The Marina Walk in Dubai. Since 2008 there has been a boost for the services industry as cautious owners hold on to their existing boats. Image Credit: Abdel-Karim Kallouche/Gulf News Archives

Dubai: UAE boat manufacturer Al Marakeb is sailing against the tide as the industry sees slow growth despite marina developments and government incentives aimed at keeping the industry afloat.

Since 2008, there has been a boost for the services industry as cautious owners keep hold of their existing boats, Erwin Bamps, Gulf Craft CEO said.

Despite the economic challenges facing the industry, recreational powerboat manufacturer and relatively new player Al Marakeb has experienced strong growth in recent years.

Established in 2007, the Sharjah-based boat manufacturer began as a custom-only builder, Nour Al Sayyed, Head of Design and Production said. “It’s what gave us our first edge in the market,” Al Sayyed said.

But it wasn’t all smooth sailing. Despite acquiring a few customised boat jobs the first year was slow, Al Sayyed admits.

The 2008 financial crisis hit Al Marakeb in their second year of operations. “People were reluctant to invest in luxury products,” she said.

But Al Marakeb were not the only company hit by the company. Industry leader Gulf Craft saw a 30 per cent decline in sales after the downturn, Bamps said.

Al Marakeb kept its operations small and managed to stay a float. “We didn’t cut any staff,” Al Sayyed said emphatically

It had its challenges as a young business competing against brands that have been established long before we have, Al Sayyed said.

But the biggest challenge for the company was the learning curve. Al Sayyed and Founder and Managing Director Basel Shuhaiber were fresh out of university.

In 2011 Al Marakeb switched from custom builds to standard manufacture. “It wasn’t feasible to keep the company open on just custom jobs,” Al Sayyed said.

Al Marakeb sold more boats in 2011 than it did in the previous four years. Through 2012, the boat manufacturer saw further growth as sales increased by 75 per cent year-on-year.

Up until mid August 2013 the company has sold as many boats as it did in the previous year.

“Initially our target was to increase sales by 20 per cent but now we’re expecting to exceed that,” Al Sayyed said.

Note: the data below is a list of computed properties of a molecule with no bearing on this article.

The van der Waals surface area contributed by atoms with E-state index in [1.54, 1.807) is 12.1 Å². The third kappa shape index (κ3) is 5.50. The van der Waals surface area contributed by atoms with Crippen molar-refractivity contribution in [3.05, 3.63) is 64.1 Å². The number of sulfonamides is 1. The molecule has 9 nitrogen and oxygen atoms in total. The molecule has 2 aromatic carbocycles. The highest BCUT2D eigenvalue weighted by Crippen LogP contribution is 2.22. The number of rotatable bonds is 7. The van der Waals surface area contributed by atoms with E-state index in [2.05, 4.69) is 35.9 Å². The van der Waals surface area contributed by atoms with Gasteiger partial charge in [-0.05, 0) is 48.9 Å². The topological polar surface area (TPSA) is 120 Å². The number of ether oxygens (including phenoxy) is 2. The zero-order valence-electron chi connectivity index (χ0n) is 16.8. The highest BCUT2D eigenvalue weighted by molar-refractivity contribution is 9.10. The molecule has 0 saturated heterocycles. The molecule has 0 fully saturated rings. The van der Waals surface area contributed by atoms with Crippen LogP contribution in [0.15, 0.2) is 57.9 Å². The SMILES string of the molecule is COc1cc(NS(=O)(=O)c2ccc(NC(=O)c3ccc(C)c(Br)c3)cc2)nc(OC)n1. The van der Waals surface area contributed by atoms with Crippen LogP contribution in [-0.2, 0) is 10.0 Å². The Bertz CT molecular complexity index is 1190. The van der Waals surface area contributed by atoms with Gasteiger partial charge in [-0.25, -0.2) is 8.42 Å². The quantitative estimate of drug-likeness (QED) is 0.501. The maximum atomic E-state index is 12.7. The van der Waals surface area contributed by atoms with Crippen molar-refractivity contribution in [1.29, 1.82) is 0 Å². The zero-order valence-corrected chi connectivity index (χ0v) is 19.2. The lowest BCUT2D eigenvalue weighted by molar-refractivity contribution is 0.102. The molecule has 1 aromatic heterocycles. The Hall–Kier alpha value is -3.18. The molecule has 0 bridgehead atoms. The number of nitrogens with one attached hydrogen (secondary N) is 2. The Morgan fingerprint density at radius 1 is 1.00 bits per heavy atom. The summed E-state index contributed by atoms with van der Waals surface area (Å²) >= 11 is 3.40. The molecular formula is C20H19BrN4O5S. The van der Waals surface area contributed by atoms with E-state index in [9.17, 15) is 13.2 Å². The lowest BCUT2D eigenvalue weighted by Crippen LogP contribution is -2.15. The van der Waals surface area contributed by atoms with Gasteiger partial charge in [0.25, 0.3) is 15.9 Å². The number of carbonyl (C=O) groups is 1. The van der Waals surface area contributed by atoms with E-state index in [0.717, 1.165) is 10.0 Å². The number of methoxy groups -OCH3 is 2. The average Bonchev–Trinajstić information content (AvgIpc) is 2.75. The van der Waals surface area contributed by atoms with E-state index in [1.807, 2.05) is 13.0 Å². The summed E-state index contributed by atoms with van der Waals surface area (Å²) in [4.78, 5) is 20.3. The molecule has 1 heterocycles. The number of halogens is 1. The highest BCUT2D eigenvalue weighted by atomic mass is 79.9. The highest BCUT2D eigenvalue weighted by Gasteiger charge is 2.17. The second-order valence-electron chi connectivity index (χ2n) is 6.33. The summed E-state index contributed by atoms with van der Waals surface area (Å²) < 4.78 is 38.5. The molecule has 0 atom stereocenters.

Al Marakeb has also stepped outside of the UAE with 40 per cent of sales attributed to international buyers.

Government-led initiatives and marina developments have boosted growth across the industry. The governments support of the fishing industry by providing incentives has lead to an increase in sales, Al Sayyed said.

Marina developments have also created a drive for boat owners. What made people reluctant about buying boats was where to keep them, Al Sayyed said. “The more facilities and berths makes people want to buy.”

Yousuf Bin Lahej, Marina Manager at Dubai International Marine Club, said in an email the marina was at 100 per cent occupancy.

Lahej believes this is indicates a good market for boat sales in the UAE.

Other industry leaders believe the services industry has been boosted by boat owners who choose to hang onto their boats instead of upgrading.

Bamps said the services industry is more integrated with new boat sales in the post-financial crisis market because “boat owners today are more educated”.

Bamps said there were several ways to look at industry performance. “While there was a drop in sales in 2009/10 there has been continued growth since the beginning of 2011,” he said.

Bamps said in 2007 Gulf Craft were involved in a KPMG study found there were 270+ registered boat manufacturers in the UAE. “You would struggle to find that many in the GCC today,” he said.

Bamps said Gulf Craft was witnessing moderate growth among its recreational boat sales however overall its sales were dominated by luxury yachts.

Luxury yacht sales have seen little decline since the financial crisis while smaller recreational boats make up the lions share of the market.

UAE-based World Professional Powerboating Association (WPPA) Secretary General Sid Bensalah said it was an issue of branding and profile for the industry. “The image of powerboating is that it is only for rich people,” he said.

Bensalah said the connection of Emiratis to the sea through fishing and pearl diving meant the ocean had an important role in the UAE. The WPPA was established in 2006 and follows a history of investment in watersports by the Dubai government over the past 20 years, Bensalah said.

Bensalah said that professional powerboating and recreational boating were intertwined with each other. “When you have boats and marinas you need services and maintenance. But to convince investors to put money into these sectors you need a water event that can show the potential,” he said.

The WPPA is undertaking a new 20-year strategy to revitalise the powerboating industry.

Bensalah said powerboat racing faced the same challenges as everyone else. Economic conditions in Europe and America have their own impact on the industry, he said. “We are realistic how much we can achieve for how long.”

He doesn’t believe the industry has yet to enter a recovery “because it’s not ready yet.”

Bamps said the financial crisis “completely changed” the market.

Through 2010-11, the pre-owned market witnessed a resurgence as purchasers look to get more value for their money, Bamps said.

Despite the challenges, Al Marakeb was confident of the strong brand they have developed locally and abroad.

In 2015 Al Marakeb will move from its current 900-square metre facility warehouse to a new specially designed 1, 920 square metres.

Al Sayyed is optimistic of the markets performance despite caution among other industry players. “I believe things will pick up again in the UAE and GCC,” she said.